LBI Broods and Social Sharing

John Waters (
29 Sep 1996 21:43:47 GMT

Can anybody help me to determine the time and place where the
hominid LBI Brood and Social Sharing first developed?

Let me put these concepts into their physiological and
behavioural perspective. Social Sharing is a behavioural trait
whereby adults of a mammal specie voluntarily share food with
other adults. This is a characteristic which is unique to the
human specie. Apes will share food under duress, but not
voluntarily. Wolves and related species of social carnivores can
be stimulated into sharing food, but this is an
instinctive behaviour and not voluntary.

As this characteristic is unique to the human specie, the
question arises as to how and why it evolved in just this one
mammal specie. I believe that it is possible to show that the
behaviour is the result of another unique human characteristic,
namely: the human LBI (Long Birth Interval) multi-age brood.

Multi-age broods can be defined as any brood of mammal young of
different ages all of whom are in their infantile stage of
development. (My thanks to Paul Crowley and Walter Neslund for
helping me to improve on the previous definition.) The age
difference must be at least one gestation period. The brood
stage is the period of when an adult is directly responsible for
rearing the young. At the very least, the adult will supply food
to the infants during their infantile period.

Humans rear multi-age broods of young. That means they supply
food to differently aged infants at the same time. Apes rear
single age broods. They only feed one single age group at a
time. They will not feed any previous born infants, unless the
present born infant dies. Humans may rear and feed several
differently aged infants at the same time.

Where the age difference of surviving infants is one to two
years, the multi-age brood is called an SBI (Short Birth
Interval) brood. This is typical of the broods reared in
agricultural and industrial communities. The LBI brood is
defined as any multi-age brood where the age difference of
surviving infants is four to six years. This sort of multi-age
brood is typical of the broods reared by hunter gatherer tribes.

The multi-age brood characteristic developed as a result of the
increasing period of hominid infantile helplessness after birth.
In this regard, it should be noted that Ape infants are helpless
for the first 12 to 24 hours after birth. Thereafter, they can
crawl and clamber up their mother to suckle. In addition, they
can attach themselves to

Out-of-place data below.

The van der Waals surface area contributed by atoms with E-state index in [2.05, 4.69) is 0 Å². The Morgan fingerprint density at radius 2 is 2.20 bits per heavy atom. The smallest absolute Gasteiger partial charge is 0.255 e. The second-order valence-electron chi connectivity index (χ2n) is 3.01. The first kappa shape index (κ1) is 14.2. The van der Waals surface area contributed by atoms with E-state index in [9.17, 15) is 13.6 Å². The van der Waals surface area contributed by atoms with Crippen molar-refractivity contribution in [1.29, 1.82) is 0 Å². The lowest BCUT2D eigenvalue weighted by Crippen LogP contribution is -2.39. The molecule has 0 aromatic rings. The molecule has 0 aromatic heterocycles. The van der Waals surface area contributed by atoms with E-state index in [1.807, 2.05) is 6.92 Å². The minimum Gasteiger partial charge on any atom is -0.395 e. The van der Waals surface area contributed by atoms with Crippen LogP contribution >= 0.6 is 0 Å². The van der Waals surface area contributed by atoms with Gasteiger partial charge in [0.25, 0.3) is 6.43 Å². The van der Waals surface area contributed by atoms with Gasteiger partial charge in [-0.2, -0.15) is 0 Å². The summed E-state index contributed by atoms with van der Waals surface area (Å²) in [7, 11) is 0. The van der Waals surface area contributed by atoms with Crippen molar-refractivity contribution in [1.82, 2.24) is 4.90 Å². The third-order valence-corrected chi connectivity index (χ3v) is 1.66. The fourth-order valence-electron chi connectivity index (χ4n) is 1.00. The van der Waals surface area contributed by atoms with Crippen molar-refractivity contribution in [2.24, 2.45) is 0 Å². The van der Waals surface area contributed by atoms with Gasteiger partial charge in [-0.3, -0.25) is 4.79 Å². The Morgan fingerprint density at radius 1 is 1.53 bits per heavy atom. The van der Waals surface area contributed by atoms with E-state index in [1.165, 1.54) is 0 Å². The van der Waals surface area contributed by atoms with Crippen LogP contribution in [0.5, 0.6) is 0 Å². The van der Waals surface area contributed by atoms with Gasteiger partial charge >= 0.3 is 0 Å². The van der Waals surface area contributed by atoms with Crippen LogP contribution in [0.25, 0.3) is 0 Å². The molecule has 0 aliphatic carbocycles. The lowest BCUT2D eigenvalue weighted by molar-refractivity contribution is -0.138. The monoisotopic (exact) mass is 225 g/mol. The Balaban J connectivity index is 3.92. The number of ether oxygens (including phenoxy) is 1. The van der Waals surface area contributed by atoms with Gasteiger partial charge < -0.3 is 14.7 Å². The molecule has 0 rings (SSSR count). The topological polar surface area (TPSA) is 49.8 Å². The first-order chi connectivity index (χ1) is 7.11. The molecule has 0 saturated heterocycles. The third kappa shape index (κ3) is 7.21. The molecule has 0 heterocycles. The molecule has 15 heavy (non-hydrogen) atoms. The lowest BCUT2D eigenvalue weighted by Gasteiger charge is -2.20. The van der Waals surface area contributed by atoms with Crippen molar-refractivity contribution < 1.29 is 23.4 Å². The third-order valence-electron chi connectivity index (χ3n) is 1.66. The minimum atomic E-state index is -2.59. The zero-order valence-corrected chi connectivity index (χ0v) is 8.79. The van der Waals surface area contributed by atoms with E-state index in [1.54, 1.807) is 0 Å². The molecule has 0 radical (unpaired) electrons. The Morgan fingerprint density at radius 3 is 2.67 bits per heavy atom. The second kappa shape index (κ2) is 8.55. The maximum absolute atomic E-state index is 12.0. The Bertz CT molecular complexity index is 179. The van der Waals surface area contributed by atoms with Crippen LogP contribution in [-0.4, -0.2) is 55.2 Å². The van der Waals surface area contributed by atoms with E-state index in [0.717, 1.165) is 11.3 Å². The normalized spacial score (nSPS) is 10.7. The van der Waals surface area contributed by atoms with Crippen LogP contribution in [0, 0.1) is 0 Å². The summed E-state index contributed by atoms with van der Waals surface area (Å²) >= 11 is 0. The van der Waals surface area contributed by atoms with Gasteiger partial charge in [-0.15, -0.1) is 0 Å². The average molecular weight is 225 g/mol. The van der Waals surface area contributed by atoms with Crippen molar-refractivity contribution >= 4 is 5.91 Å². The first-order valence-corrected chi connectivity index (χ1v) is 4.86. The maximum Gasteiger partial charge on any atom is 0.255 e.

their mother€s body, so that the Ape mother can knuckle walk on
the ground, (Gorillas and Chimpanzees), and/or climb trees (all

A human baby only reaches a similar level of behavioural
competence, about six to seven months after birth. The human
baby undergoes a number of neurophysiological and physiological
changes in this time period, which are typical of changes which
occur in other species€ foetal periods of development. In this
context, it is generally held that the human baby€s foetal stage
of development extends beyond its gestation period.

The foetal stage of development of a Chimpanzee baby (Pan
Troglodytes) lasts for eight months. This is its gestation
period. By contrast, the foetal stage of a human baby lasts
sixteen months. This comprises its gestation period of nine
months, plus seven months of post birth foetal development. All
the stages of human development
increase by the same percentage as the increase in the foetal
stage of development.

It was the increase in the hominid infantile stage which led to
the development of the LBI brood characteristic. At some point
in time, the hominid mother gave birth to a new baby, while her
previous born infant was still in its infantile stage. The
mother concerned may have been overindulgent, perhaps even
abnormal. But if there was a
super abundance of food, she would be able to feed the previous
born infant on adult foods, while breastfeeding her new-born

The new-born baby would witness its mother feeding the elder
sibling. It would observe its mothers behaviour every day. In
this regard, it should be noted that infants of many species
learn to fend for themselves by copying their mothers'
behaviour. In addition, the early learning tends to become a
stereotyped behaviour, due to a process known as imprinting.
This stereotyped behaviour is continued
throughout adulthood.

In this early LBI multi-age brood situation, the new-born baby
would learn by copying its mother€s behaviour in the usual way.
As such, it would learn to feed its elder sibling; and continue
to feed the sibling in adulthood. If the sibling was a female,
who later had a multi-age brood, she would be able to rear this
brood even when food was not super abundant. Furthermore, as the
female would continue to receive food from its younger brother
or sister, it could afford to site its nest some distance from
the main feeding sites. This would reduce the predation risk to
the young.

In this way, the advent of social sharing would create a
positive biological and behavioural feedback loop which would
maintain the LBI multi-age brood characteristic. But the
question is, when and where did this happen? The LBI multi-age
brood is a fact. Social sharing is a fact. But neither exist in
any Ape specie. So when and where did they develop?

If it is any help, it can be shown that the advent of social
sharing would lead to a substantial increase in the rate of
evolution. Furthermore, it can be demonstrated that the LBI
multi-age brood would lead directly to the evolution of human
speech and language. Any ideas anyone?

John Waters

John Waters is the author of "Helpless as a Baby",
a book concerned with general and human
evolution. It may be accessed at URL